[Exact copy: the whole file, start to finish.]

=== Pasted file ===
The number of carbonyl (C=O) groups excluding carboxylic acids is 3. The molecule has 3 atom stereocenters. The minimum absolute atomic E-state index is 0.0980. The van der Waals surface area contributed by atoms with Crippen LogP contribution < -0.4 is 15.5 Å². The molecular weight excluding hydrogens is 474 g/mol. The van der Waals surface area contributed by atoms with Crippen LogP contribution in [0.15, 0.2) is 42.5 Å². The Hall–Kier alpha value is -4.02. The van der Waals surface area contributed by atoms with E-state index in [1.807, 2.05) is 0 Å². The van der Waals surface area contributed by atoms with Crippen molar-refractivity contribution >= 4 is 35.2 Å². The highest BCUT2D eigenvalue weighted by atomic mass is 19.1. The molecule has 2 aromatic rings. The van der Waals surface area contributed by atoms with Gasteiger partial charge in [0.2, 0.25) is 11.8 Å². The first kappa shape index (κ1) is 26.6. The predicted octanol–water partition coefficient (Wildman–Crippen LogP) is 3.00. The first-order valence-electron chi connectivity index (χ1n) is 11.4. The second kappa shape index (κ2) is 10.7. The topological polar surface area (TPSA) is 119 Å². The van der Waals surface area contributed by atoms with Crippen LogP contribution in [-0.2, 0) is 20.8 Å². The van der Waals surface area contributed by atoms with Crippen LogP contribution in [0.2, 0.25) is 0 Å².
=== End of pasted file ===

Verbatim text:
The number of carbonyl (C=O) groups excluding carboxylic acids is 3. The molecule has 3 atom stereocenters. The minimum absolute atomic E-state index is 0.0980. The van der Waals surface area contributed by atoms with Crippen LogP contribution < -0.4 is 15.5 Å². The molecular weight excluding hydrogens is 474 g/mol. The van der Waals surface area contributed by atoms with Crippen LogP contribution in [0.15, 0.2) is 42.5 Å². The Hall–Kier alpha value is -4.02. The van der Waals surface area contributed by atoms with E-state index in [1.807, 2.05) is 0 Å². The van der Waals surface area contributed by atoms with Crippen molar-refractivity contribution >= 4 is 35.2 Å². The highest BCUT2D eigenvalue weighted by atomic mass is 19.1. The molecule has 2 aromatic rings. The van der Waals surface area contributed by atoms with Gasteiger partial charge in [0.2, 0.25) is 11.8 Å². The first kappa shape index (κ1) is 26.6. The predicted octanol–water partition coefficient (Wildman–Crippen LogP) is 3.00. The first-order valence-electron chi connectivity index (χ1n) is 11.4. The second kappa shape index (κ2) is 10.7. The topological polar surface area (TPSA) is 119 Å². The van der Waals surface area contributed by atoms with Crippen LogP contribution in [-0.2, 0) is 20.8 Å². The van der Waals surface area contributed by atoms with Crippen LogP contribution in [0.2, 0.25) is 0 Å².